The Grenfell Tower fire has prompted councillors and tenants to ask vital questions about local blocks of flats as high-rise residents seek reassurances from Brighton and Hove City Council.
The council owns more than 40 tower blocks of which about 20 have some sort of cladding. There have been at least three notable fires in the past three years, with one death.
Questions are being asked about the nature of the cladding used locally because, in the fatal Grenfell Tower fire on Wednesday (14 June), it appeared to accelerate the spread of the blaze.
It is among the factors that prompted the Police and Fire Minister Nick Hurd to order checks to be carried out by local authorities around the country.
Meetings have taken place involving Brighton and Hove City Council officials and employees of East Sussex Fire and Rescue Service.
And the council has written to all tower block tenants after carrying out a review of its stock.
One tenant, Steve Parry, was dismissive, though, saying: “A letter has, in theory, been delivered to all residents of council-owned property today.
“I have yet to meet anyone who has received this letter where I live.
“For those who have not received it, please do not worry. It says nothing useful and appears to be purely an attempt to avoid responsibility for what will be seen as fraud, profiteering and ruthless plundering of public money.
“It is the beginning of a massive denial of responsibility.”
Valerie Paynter, of the campaign group Save Hove, touched on proposals to clad tower blocks near Hove Station which were turned down by the council’s Planning Committee.
She asked: “Was the London cladding the same as was proposed in Hove? Just nail polish thin render over foam? It certainly looks the same in media drawings but with added decorative detailing on top.”
So far the council has published almost no information. It prompted one resident to point to remarks by a Kensington councillor who said that when she asked safety questions about Grenfell Tower before the fire, she was treated as a nuisance.
Conservative former council leader Mary Mears has asked to see fire safety certificates for the council’s tower blocks – a request reiterated by Green members of the council’s Housing and New Homes Committee.
Councillor Mears, who speaks on housing for the Conservatives, also spoke about the case for sprinkler systems, saying that money was available.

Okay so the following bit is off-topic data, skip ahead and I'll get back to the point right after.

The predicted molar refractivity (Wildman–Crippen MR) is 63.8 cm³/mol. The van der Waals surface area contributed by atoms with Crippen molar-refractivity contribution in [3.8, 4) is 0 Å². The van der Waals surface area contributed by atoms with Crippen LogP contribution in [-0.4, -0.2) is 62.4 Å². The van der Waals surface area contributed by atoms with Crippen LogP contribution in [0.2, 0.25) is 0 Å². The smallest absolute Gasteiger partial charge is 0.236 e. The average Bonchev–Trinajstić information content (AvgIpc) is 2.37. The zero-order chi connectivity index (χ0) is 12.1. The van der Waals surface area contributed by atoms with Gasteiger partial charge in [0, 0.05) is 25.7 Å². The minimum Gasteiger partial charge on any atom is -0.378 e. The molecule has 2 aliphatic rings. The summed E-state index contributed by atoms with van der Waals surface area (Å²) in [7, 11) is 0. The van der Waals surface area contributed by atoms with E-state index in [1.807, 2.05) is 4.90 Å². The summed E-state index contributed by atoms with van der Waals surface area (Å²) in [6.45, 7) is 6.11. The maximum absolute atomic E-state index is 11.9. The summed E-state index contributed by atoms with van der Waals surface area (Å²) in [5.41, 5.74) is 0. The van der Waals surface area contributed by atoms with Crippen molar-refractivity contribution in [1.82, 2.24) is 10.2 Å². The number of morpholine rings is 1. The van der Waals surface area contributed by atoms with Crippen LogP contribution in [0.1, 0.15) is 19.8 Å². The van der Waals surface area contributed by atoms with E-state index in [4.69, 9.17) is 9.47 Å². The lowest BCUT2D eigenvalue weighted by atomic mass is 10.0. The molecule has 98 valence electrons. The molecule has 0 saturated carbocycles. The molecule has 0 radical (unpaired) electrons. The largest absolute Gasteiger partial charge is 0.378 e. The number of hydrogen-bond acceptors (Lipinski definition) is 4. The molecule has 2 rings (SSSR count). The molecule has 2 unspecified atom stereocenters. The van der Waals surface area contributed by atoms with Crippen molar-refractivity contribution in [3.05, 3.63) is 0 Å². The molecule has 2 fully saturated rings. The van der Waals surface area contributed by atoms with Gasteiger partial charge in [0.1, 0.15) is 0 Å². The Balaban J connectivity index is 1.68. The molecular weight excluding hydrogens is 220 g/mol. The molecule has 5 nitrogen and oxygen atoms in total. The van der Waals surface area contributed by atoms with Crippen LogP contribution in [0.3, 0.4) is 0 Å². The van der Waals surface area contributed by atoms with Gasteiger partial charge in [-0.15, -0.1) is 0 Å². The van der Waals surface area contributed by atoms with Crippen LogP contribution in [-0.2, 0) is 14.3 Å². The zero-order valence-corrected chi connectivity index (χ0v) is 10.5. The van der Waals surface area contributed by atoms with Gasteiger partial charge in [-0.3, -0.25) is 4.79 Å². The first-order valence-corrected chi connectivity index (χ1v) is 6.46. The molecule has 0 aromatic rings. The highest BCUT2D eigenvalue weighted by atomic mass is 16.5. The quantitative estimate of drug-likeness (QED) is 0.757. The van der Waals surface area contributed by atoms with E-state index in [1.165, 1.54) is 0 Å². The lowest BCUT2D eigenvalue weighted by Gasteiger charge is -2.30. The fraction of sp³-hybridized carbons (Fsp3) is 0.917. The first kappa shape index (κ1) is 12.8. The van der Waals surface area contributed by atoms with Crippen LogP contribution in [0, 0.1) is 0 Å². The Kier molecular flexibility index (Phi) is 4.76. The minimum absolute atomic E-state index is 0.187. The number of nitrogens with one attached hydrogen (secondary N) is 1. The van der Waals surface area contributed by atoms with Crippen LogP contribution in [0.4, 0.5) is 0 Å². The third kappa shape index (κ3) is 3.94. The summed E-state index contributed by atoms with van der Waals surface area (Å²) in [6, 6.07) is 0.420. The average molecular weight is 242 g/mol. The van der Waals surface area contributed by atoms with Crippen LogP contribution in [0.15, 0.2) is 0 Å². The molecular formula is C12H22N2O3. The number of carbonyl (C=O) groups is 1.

Sprinklers have been fitted at one block, Somerset Point, in Somerset Street, Brighton, and will be in the Brooke Mead extra care flats when they open this year.
Two other council blocks in Kemp Town are to have sprinklers fitted, St James’ House and Essex Place, where community activist Chris Cooke died in a fire last year.
Councillor Phélim Mac Cafferty, the Green group convenor, said last night (Friday 16 June): “We are asking questions about inspections, regulation of our own stock, audits and all of the measures taken by the city council and the fire and rescue service to avoid such horror – the so-called ‘red tape’ that the Conservative government has been adamant about cutting.
“Only this afternoon the government launched an urgent audit to find out details of the tower blocks councils and housing associations own because clearly they don’t even have this basic information.
“We back the call from the Chief Fire Officers’ Association for fire sprinklers to be fitted in all new-build homes, in all tower blocks and all care homes.”
Councillor David Gibson, who speaks on housing for the Greens, said: “It is awful to think that this may have happened because lessons from previous tragedies have not been heeded.
“The city council now must reassure residents by rigorous fire safety checking, by making comprehensive details of the materials used to clad their blocks publicly available and by developing an urgent plan to rectify any deficiencies identified or deficiencies emerging in the light of learning from the Kensington tragedy.
“The government must ensure more rigorous fire safety standards and inspection as a matter of law at the earliest opportunity.
“Instead of forcing councils to use tenants’ rents to subsidise the housing association ‘right to buy’, they need to make available the necessary resources as a matter of urgency to ensure councils can make all their tower blocks fire safe.”
On Thursday (15 June) the new Labour MP for Brighton Kemptown, Lloyd Russell-Moyle, called for safety checks of every tower block to be carried out as quickly as possible.
The Grenfell Tower death toll appears to have risen to 58. The Metropolitan Police said that the total included 30 people who are known to have died and 28 believed to have been in the building but who have not been seen since.